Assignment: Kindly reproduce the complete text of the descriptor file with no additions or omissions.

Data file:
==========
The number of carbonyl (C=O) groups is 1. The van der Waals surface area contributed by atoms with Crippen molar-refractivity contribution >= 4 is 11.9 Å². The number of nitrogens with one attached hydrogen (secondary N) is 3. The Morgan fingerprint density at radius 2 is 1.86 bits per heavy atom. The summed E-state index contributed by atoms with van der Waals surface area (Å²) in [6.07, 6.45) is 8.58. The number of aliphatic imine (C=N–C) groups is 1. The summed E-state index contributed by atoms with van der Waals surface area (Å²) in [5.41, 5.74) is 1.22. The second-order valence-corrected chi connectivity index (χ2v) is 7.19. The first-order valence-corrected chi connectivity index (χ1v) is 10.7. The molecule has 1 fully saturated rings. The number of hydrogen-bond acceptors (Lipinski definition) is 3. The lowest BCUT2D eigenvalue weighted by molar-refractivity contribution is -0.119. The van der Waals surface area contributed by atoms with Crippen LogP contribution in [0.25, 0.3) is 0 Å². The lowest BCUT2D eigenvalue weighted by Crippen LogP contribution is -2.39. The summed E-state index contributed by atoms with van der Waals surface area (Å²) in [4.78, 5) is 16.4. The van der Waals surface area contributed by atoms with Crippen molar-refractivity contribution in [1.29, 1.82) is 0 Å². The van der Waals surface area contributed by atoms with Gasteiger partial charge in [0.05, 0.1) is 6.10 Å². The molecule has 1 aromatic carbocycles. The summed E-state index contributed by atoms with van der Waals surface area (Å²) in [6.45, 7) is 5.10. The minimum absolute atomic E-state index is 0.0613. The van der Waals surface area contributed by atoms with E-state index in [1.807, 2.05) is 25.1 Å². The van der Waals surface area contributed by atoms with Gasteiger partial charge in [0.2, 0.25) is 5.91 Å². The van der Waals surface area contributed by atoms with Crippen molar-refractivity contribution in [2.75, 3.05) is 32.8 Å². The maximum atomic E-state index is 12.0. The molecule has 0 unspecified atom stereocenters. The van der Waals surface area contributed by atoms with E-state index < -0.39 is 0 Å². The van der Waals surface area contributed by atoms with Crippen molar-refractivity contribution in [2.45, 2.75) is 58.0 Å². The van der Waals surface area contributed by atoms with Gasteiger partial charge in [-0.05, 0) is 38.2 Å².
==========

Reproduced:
The number of carbonyl (C=O) groups is 1. The van der Waals surface area contributed by atoms with Crippen molar-refractivity contribution >= 4 is 11.9 Å². The number of nitrogens with one attached hydrogen (secondary N) is 3. The Morgan fingerprint density at radius 2 is 1.86 bits per heavy atom. The summed E-state index contributed by atoms with van der Waals surface area (Å²) in [6.07, 6.45) is 8.58. The number of aliphatic imine (C=N–C) groups is 1. The summed E-state index contributed by atoms with van der Waals surface area (Å²) in [5.41, 5.74) is 1.22. The second-order valence-corrected chi connectivity index (χ2v) is 7.19. The first-order valence-corrected chi connectivity index (χ1v) is 10.7. The molecule has 1 fully saturated rings. The number of hydrogen-bond acceptors (Lipinski definition) is 3. The lowest BCUT2D eigenvalue weighted by molar-refractivity contribution is -0.119. The van der Waals surface area contributed by atoms with Crippen LogP contribution in [0.25, 0.3) is 0 Å². The lowest BCUT2D eigenvalue weighted by Crippen LogP contribution is -2.39. The summed E-state index contributed by atoms with van der Waals surface area (Å²) in [4.78, 5) is 16.4. The van der Waals surface area contributed by atoms with Crippen molar-refractivity contribution in [1.29, 1.82) is 0 Å². The van der Waals surface area contributed by atoms with Gasteiger partial charge in [0.05, 0.1) is 6.10 Å². The molecule has 1 aromatic carbocycles. The summed E-state index contributed by atoms with van der Waals surface area (Å²) in [6.45, 7) is 5.10. The minimum absolute atomic E-state index is 0.0613. The van der Waals surface area contributed by atoms with E-state index in [1.807, 2.05) is 25.1 Å². The van der Waals surface area contributed by atoms with Gasteiger partial charge in [0.2, 0.25) is 5.91 Å². The van der Waals surface area contributed by atoms with Crippen molar-refractivity contribution in [2.75, 3.05) is 32.8 Å². The maximum atomic E-state index is 12.0. The molecule has 0 unspecified atom stereocenters. The van der Waals surface area contributed by atoms with E-state index < -0.39 is 0 Å². The van der Waals surface area contributed by atoms with Crippen molar-refractivity contribution in [2.45, 2.75) is 58.0 Å². The van der Waals surface area contributed by atoms with Gasteiger partial charge in [-0.05, 0) is 38.2 Å².